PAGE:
In his book, Egypt of the Pharaohs, Sir Alan Gardiner tells us that the symbolism of this palette is obvious, but unfortunately, a detailed analysis of it shows that, while there may be some evidence indicating a victory of the south over the north, such evidence is at least somewhat murky. Clearly the palette is overall militarily symbolic, and most likely the enemies who Narmer has overcome are from a marshy region. That Narmer wears what appears to be both the Red and White crown are more convincing, but still not altogether conclusive. Some scholars have pointed out that, while the White and Red Crowns were symbolic of Upper and Lower Egypt, respectively, in later times, at this early period one or both of them could have had other importance.

Na'rmer also made his appearance at Umm el-Ka'ab (Qa'ab) at Abydos, together with the other early dynastic rulers (where their tombs are located). The only other remains of him are votive offerings found in the temple of Hierakonpolis.However as a side note, it seems that Narmer's name was recently discovered incised on a piece of an imported Egyptian wine jar in the Nahal Tillah region of southern Israel by the UCSD archaeological research expedition.

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Aha's claim as Menes comes mostly from the hieroglyphs (phonetic mn, sometimes referred to as men) associated with his name on various objects. However, it is uncertain whether there exists an unbroken tradition of knowledge on the part of the Egyptians about the foundational king that could connect the name Mni with any historical person.

Yet, it should be noted that fragments of clay jar seals from Abydos, alternating Narmer and the word or name mn, suggests that mn was a leading person and possibly successor to Narmer. We know the name of Hor-Aha, or Aha, the Fighter or Fighting Hawk, by his name sign appearing in a serekh on a potsherd, now in the British Museum, and by an ivory label from the tomb at Naqada of Nithotep (possibly his mother and the wife of King Narmer, or also possibly his own wife). This label also shows the nbty name Mn in front of the serekh. The reading of the hieroglyphic sign of mn on several ivory tablets belonging to King Aha, and on a plate fragment, has prompted speculation that Aha is Menes. Again, however, many scholars also do not accept that mn equates with Menes.

Finally, there is various other evidence, some of which suggests that Narmer may have, for the most part, united Egypt, but that it was his son Aha who solidified this union and established Memphis. Other theories also suggest that Narmer and Aha were one and the same person.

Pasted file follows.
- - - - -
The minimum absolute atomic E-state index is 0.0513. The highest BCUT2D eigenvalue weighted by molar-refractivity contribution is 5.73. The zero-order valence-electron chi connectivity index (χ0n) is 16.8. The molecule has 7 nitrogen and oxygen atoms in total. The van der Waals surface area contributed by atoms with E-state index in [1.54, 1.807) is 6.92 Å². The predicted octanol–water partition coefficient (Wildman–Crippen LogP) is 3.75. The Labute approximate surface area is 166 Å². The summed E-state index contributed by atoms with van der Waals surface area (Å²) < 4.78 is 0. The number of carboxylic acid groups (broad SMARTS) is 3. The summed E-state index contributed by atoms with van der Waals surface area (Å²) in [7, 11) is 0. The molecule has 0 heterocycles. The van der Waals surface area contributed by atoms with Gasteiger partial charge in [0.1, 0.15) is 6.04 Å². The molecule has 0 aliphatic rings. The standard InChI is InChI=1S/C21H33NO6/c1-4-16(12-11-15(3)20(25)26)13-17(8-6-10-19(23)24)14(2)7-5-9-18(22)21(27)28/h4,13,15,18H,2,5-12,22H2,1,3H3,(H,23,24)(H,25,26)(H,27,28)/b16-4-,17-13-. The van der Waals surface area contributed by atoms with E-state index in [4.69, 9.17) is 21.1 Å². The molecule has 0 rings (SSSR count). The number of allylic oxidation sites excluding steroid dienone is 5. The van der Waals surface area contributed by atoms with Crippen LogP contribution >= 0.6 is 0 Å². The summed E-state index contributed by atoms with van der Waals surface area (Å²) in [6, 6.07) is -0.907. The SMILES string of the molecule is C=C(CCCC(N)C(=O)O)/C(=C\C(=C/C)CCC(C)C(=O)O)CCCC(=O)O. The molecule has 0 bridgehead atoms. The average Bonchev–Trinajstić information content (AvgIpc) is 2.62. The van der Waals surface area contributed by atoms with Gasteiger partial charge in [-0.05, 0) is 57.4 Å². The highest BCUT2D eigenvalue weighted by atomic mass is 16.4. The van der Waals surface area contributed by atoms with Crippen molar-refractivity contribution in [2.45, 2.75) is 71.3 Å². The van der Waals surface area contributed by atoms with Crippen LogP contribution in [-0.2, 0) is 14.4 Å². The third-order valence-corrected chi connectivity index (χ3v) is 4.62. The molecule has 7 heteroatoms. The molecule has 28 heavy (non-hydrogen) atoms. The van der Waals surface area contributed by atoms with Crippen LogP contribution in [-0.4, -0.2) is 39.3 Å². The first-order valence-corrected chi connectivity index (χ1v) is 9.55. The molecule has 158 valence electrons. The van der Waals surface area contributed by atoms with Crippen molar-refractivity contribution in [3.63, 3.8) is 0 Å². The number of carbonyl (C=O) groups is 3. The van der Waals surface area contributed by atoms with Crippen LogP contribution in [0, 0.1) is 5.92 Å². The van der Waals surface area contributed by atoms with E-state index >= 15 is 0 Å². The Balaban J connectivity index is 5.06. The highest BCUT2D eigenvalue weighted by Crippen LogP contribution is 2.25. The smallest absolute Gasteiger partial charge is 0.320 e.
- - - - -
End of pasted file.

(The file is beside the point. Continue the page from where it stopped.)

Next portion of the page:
In the end, no one knows, but isn't it interesting that such fine points can be argued about a man or men who lived over 5,000 years ago. One must also keep in mind that much of what we know of Menes was recorded over twenty-five hundred years after his death. It is likely, with new discoveries, that we may find out more about these early giants of Egyptian civilization, but then again, we may never fully know who really was, Menes.

Resources:

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Number

Chronicle of the Pharaohs (The Reign-By-Reign Record of the Rulers and Dynasties of Ancient Egypt)

Clayton,

Peter A. 1994Thames and Hudson Ltd ISBN 0-500-05074-0 History of Ancient Egypt, A Grimal, Nicolas 1988 Blackwell None Stated Monarchs of the Nile Dodson, Aidan 1995 Rubicon Press ISBN 0-948695-20-x Oxford History of Ancient Egypt, The Shaw, Ian 2000 Oxford University PressISBN 0-19-815034-2

Egypt: Aha! Or is it King Menes?, A Feature Tour

Egypt Story

Aha! Or is it King Menes? By Marie Parson

Manetho and Herodotus are the "best" historical sources for the tradition that Menes was the unifier and first King of a unified Egypt. Manetho lived in Sebennytos in the Delta during the Ptolemaic period. He was a priest, perhaps chief priest, of Ra, and served as a consultant to the early Ptolemaic rulers on the cult of Serapis.

Using perhaps source materials such as the annals now called the Palermo Stone and the Turin Canon, Manetho recorded a list of the Kings of ancient Egypt from pre-dynastic times through to the Persian conquest.

The Palermo stone, inscribed on both sides of a black basalt slab, dates from the Fifth Dynasty and records names of the kings of the 1-5th Dynasties. The first three dynasties consist almost exclusively of events that give the years their names.

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The King-list on this stone mentions several pre-dynastic kings as well as the name of Narmer, Menes, and Aha. The King-list at Abydos in the temple of Seti I also includes the name of Menes. But is Menes also Narmer, or is Menes, Aha, that is, a second, or nisw bity name, for either of these kings? Was Menes a name at all, or was Menes a title? Confusions about names and corresponding identities by the way may have to do with the fact that later king lists show the nbty names, while those on monuments usually list the Horus names. We know of Narmer by his famous palette, macehead, and by jar seals. It should be noted herein that fragments of clay jar seals from Abydos, alternating Narmer and the word or name mn, suggests that mn was a leading person and possibly successor to Narmer.